While acknowledging polarized camps exist, do sensible solutions exist?
Just six months ago, I wrote “whenever there is mass shooting in the U.S. …the debate about gun violence inevitably ramps up. Gun control advocates demand more restrictions on gun[s]…while Second Amendment proponents argue that bearing arms is a constitutional right and…more restrictions won’t help…”
Lather, rinse, repeat.
Since Orlando, the debate and election-year politics have become even more polarized as legislators and pundits demand “remedies” that may or may not help and legislators fail to find common ground. In a presidential election year with tragedy so fresh in our minds, addressing this issue could be more pivotal than in years past.
The data on guns remains selectively presented by each side, often with rhetoric that indicates more of a reaction to the perception of what the other side wants than reality. Even in the debate surrounding bills that just failed in the Senate, Democrats earned 7 Pinocchios from the Washington Post for arguments in support of gun control. The National Rifle Association, meanwhile, hasn’t said much beyond fighting any restrictions whatsoever and hasn’t proposed a lot more in regard to potential solutions.
As IndependentVoting.org Jacqueline Salit and Kathy Harris pointed out in a recent open letter to the presidential candidates, “communicating across the ideological and partisan divide serves the American people best. The problem is that the culture of our partisan election system makes it difficult, if not impossible, to respond as a unified nation.”
President Obama and most gun control advocates understand draconian gun control is a non-starter. But is that what they secretly want? We’re not mind readers and there are admittedly different interpretations of the Second Amendment, even folks on the fringe calling for its repeal. Still, if Democrats have this hidden agenda, the chances of it coming to pass are negligible.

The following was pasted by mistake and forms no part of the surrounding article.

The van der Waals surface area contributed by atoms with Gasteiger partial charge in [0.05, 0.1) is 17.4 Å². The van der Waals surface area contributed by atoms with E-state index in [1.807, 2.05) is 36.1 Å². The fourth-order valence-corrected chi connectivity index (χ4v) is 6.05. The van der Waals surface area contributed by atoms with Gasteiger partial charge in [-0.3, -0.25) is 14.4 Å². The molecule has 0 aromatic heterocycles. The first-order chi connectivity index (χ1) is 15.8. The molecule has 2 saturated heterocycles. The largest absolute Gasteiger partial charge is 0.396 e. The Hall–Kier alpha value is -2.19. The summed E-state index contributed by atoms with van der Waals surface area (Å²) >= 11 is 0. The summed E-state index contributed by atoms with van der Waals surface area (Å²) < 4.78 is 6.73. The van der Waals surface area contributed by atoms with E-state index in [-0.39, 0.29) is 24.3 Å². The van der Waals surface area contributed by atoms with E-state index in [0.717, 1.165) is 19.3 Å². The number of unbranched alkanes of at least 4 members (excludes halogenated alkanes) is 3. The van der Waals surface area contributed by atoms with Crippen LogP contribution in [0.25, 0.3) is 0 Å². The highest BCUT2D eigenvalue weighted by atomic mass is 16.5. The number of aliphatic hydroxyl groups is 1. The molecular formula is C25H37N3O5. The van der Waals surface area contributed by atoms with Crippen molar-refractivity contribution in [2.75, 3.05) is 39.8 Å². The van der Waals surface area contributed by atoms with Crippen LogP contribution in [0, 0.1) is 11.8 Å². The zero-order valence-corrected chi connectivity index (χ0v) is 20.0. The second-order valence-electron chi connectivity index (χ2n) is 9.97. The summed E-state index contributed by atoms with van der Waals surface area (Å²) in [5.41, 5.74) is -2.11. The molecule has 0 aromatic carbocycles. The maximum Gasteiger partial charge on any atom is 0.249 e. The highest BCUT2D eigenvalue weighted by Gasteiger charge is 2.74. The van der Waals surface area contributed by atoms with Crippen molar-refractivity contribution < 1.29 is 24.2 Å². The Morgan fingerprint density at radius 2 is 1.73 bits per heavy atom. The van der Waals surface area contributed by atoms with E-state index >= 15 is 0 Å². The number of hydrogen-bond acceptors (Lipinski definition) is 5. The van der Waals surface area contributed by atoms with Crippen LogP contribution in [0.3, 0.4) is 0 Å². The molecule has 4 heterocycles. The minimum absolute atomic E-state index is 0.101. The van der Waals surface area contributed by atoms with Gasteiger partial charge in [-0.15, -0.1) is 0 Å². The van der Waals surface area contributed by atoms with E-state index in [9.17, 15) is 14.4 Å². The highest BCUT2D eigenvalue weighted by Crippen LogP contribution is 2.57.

Likewise, while gun control proponents focus on NRA rhetoric, few gun rights advocates expect unfettered access to any kind of weapons. While the NRA doesn’t offer much in the way of constructive suggestions and often presents info that is equally inaccurate, the vast majority of Americans concur with the Supreme Court and Justice Antonin Scalia, who wrote in Heller v. D.C., “Like most rights, the right secured by the Second Amendment is not unlimited.” Fully automatic assault rifles (not assault “weapons”) have been illegal for years and far too many people don’t understand the difference, or that focusing on these at all is a red herring: the number of rifles of any kind used in U.S. homicides is relatively small.
IVN independent author Ricky Gandhi nails it: “Talks of effective gun laws get muddled in partisan rhetoric and overly-simplified (or outright false) data. Gun violence in America consists of a plethora of socioeconomic factors that simple solutions cannot solve.”
Opinions on gun rights are sharply divided, but in December 2014, Pew Research found longstanding belief in a need for tighter gun restrictions had changed, with 52% saying it’s more important to protect the right to own guns while 46% favored controlling gun ownership. More recently, 63% of Americans now say having a gun in the home makes it a safer place compared with 30% who believe it’s more dangerous.
While we cannot legislate away every tragedy, the key to finding answers is not assuming all legislation is more control. The generic idea of gun control is far less appealing in the abstract than specific measures.
A couple of points for perspective: